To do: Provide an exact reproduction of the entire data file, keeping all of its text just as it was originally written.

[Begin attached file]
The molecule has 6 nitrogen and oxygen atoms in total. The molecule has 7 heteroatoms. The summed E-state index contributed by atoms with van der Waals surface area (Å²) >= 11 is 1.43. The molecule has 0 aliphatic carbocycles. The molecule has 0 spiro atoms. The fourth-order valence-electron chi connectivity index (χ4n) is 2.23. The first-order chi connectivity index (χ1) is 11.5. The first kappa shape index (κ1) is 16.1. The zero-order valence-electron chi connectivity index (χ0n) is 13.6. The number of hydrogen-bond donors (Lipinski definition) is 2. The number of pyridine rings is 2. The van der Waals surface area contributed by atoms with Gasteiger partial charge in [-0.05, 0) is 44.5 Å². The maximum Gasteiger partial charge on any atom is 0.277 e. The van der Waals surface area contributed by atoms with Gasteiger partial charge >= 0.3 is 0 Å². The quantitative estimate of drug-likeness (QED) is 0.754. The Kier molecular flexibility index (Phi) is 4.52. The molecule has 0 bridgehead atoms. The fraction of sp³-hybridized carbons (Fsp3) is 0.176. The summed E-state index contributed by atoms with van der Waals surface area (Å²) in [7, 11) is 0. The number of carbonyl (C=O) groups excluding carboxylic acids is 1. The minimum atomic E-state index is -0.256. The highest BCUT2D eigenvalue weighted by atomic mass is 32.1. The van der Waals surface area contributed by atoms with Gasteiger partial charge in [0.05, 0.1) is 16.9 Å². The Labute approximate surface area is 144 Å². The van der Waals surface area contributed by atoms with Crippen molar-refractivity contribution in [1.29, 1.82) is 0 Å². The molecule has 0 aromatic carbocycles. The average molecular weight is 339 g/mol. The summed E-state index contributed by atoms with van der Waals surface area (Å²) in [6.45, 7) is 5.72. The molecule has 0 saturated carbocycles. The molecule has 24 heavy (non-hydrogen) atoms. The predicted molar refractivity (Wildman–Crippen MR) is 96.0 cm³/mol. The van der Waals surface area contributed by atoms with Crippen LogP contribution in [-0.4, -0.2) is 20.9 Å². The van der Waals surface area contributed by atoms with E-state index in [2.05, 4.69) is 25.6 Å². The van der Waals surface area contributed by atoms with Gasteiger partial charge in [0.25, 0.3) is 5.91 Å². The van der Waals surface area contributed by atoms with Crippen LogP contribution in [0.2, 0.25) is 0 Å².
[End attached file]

The molecule has 6 nitrogen and oxygen atoms in total. The molecule has 7 heteroatoms. The summed E-state index contributed by atoms with van der Waals surface area (Å²) >= 11 is 1.43. The molecule has 0 aliphatic carbocycles. The molecule has 0 spiro atoms. The fourth-order valence-electron chi connectivity index (χ4n) is 2.23. The first-order chi connectivity index (χ1) is 11.5. The first kappa shape index (κ1) is 16.1. The zero-order valence-electron chi connectivity index (χ0n) is 13.6. The number of hydrogen-bond donors (Lipinski definition) is 2. The number of pyridine rings is 2. The van der Waals surface area contributed by atoms with Gasteiger partial charge in [-0.05, 0) is 44.5 Å². The maximum Gasteiger partial charge on any atom is 0.277 e. The van der Waals surface area contributed by atoms with Gasteiger partial charge >= 0.3 is 0 Å². The quantitative estimate of drug-likeness (QED) is 0.754. The Kier molecular flexibility index (Phi) is 4.52. The molecule has 0 bridgehead atoms. The fraction of sp³-hybridized carbons (Fsp3) is 0.176. The summed E-state index contributed by atoms with van der Waals surface area (Å²) in [7, 11) is 0. The number of carbonyl (C=O) groups excluding carboxylic acids is 1. The minimum atomic E-state index is -0.256. The highest BCUT2D eigenvalue weighted by atomic mass is 32.1. The van der Waals surface area contributed by atoms with Gasteiger partial charge in [0.05, 0.1) is 16.9 Å². The Labute approximate surface area is 144 Å². The van der Waals surface area contributed by atoms with Crippen molar-refractivity contribution in [1.29, 1.82) is 0 Å². The molecule has 0 aromatic carbocycles. The average molecular weight is 339 g/mol. The summed E-state index contributed by atoms with van der Waals surface area (Å²) in [6.45, 7) is 5.72. The molecule has 0 saturated carbocycles. The molecule has 24 heavy (non-hydrogen) atoms. The predicted molar refractivity (Wildman–Crippen MR) is 96.0 cm³/mol. The van der Waals surface area contributed by atoms with Crippen LogP contribution in [-0.4, -0.2) is 20.9 Å². The van der Waals surface area contributed by atoms with E-state index in [2.05, 4.69) is 25.6 Å². The van der Waals surface area contributed by atoms with Gasteiger partial charge in [0.25, 0.3) is 5.91 Å². The van der Waals surface area contributed by atoms with Crippen LogP contribution in [0.2, 0.25) is 0 Å².